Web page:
Griffiths had worked for HMRC since 2002 and was working at an office in Wolverhampton. She had an in depth knowledge of tax credits, having previously worked as a tax credits compliance officer.

She was dismissed from HMRC in May 2017 and found guilty on November 23 2018 following a trial at Wolverhampton Crown Court.

In sentencing her at Warwick Crown Court, Judge Peter Cooke said: “Over a protracted period of time through thorough dishonesty and an inside knowledge of the tax credit system you inflated your household income through fraud. The evidence was clear and compelling. What was also pretty compelling is that a good chunk of that surplus was spent of foreign holidays, which you could not have afforded on your legitimate income. You wanted a better lifestyle and you have shown no hint of remorse.”

Griffiths was handed a 12 month prison sentence, suspended for 12 months. She was also ordered to complete 180 hours of unpaid work.

Source with picture

3 Dec 2018

HMRC think tax credit fraud will rise!

HMRC is struggling to control tax credit fraud and the “cracks are showing”, MPs have said. Error and fraud in tax credits cost the taxpayer £1.3bn in 2016-17 alone, and the department expects the rate of overpayments to grow further, the Public Accounts Committee found.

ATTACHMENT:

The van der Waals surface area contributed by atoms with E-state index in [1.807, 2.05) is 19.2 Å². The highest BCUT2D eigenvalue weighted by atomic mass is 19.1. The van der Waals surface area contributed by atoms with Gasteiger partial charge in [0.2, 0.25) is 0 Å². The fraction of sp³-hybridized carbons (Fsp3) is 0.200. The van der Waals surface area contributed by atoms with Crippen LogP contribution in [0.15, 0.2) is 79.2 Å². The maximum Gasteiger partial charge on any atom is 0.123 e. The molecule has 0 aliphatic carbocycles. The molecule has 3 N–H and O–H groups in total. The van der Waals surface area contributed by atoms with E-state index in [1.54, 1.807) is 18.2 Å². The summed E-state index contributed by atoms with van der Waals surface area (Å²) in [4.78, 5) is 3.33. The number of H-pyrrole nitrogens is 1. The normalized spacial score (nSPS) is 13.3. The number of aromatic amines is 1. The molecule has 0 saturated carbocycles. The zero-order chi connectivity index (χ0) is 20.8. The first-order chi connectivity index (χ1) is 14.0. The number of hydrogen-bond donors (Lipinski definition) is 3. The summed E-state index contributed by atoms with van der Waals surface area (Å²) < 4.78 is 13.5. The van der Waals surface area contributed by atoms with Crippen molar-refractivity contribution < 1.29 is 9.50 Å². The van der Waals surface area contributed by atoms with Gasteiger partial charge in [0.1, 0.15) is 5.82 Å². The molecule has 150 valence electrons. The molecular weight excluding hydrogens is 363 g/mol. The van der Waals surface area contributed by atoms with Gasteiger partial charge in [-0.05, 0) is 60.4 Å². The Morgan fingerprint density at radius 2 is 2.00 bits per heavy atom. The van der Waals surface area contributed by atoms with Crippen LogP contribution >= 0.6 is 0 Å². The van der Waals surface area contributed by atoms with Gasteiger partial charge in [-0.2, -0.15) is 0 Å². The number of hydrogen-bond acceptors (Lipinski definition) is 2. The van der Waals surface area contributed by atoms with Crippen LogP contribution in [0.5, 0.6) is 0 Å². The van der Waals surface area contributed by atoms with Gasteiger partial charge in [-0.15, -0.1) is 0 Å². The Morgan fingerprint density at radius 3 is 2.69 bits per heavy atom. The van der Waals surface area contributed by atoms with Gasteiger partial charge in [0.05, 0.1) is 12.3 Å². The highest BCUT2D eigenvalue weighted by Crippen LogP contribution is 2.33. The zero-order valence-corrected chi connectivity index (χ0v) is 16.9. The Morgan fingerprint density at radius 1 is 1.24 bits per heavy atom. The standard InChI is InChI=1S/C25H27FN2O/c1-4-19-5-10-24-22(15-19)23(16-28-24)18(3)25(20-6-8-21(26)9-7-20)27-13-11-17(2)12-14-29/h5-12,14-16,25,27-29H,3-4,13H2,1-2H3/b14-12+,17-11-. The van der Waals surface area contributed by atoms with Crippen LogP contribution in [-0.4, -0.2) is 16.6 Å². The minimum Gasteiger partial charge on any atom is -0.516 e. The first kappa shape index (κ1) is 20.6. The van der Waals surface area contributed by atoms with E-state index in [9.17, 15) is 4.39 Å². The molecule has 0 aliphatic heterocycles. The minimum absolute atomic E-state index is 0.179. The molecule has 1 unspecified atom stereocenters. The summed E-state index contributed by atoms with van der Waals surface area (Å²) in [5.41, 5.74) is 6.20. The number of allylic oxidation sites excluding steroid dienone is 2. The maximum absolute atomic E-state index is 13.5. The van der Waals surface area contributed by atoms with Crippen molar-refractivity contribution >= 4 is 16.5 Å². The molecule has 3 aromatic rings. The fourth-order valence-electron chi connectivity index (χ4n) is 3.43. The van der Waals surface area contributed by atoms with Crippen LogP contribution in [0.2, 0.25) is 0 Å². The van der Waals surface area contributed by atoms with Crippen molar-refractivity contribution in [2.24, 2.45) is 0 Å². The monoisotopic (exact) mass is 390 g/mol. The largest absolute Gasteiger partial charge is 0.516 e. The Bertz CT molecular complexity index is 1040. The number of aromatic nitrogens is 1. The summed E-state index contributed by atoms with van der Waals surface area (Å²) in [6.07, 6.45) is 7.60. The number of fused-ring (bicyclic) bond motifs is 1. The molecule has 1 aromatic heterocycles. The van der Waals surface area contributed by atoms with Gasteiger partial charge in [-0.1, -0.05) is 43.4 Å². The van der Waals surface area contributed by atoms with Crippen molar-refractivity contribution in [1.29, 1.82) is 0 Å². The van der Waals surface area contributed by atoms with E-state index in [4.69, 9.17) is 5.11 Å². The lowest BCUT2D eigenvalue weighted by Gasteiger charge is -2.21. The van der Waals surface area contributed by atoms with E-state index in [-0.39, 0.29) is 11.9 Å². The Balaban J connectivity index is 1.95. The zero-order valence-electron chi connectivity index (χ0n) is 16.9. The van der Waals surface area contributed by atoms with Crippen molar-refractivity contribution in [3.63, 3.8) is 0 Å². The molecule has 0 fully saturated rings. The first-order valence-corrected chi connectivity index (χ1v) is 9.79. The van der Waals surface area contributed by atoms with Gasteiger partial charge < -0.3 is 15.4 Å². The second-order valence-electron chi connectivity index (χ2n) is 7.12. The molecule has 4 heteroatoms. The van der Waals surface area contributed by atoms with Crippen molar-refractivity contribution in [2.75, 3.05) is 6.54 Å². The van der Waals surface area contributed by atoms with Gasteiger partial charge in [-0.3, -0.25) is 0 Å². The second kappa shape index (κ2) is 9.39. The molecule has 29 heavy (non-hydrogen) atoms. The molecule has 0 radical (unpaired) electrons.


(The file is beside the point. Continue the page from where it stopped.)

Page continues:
The committee said it was “disappointing” that HMRC says it will be unable meet its target of keeping error and fraud below 5% of tax credit payments. HMRC expects the fraud and error rate to rise to 5.5% in 2017-18 and to 6% in 2018-19.

Meg Hillier, chair of the PAC, said: “HMRC is under pressure and in some areas the cracks are showing. The authority expects fraud and errors in tax credits to exceed its target in successive years, driven in part by policy changes that have effectively removed HMRC’s incentive to bring fraud and errors under control".


30 Nov 2018

Benefit fraud investigator fiddled tax credits

A Stourbridge woman who worked as a benefit fraud investigator has been warned she could be facing time behind bars after she fiddled nearly £19,000 from the system.

Tracey Griffiths - a mother of three - had been described by her Inland Revenue co-workers and friends as highly reliable and motivated.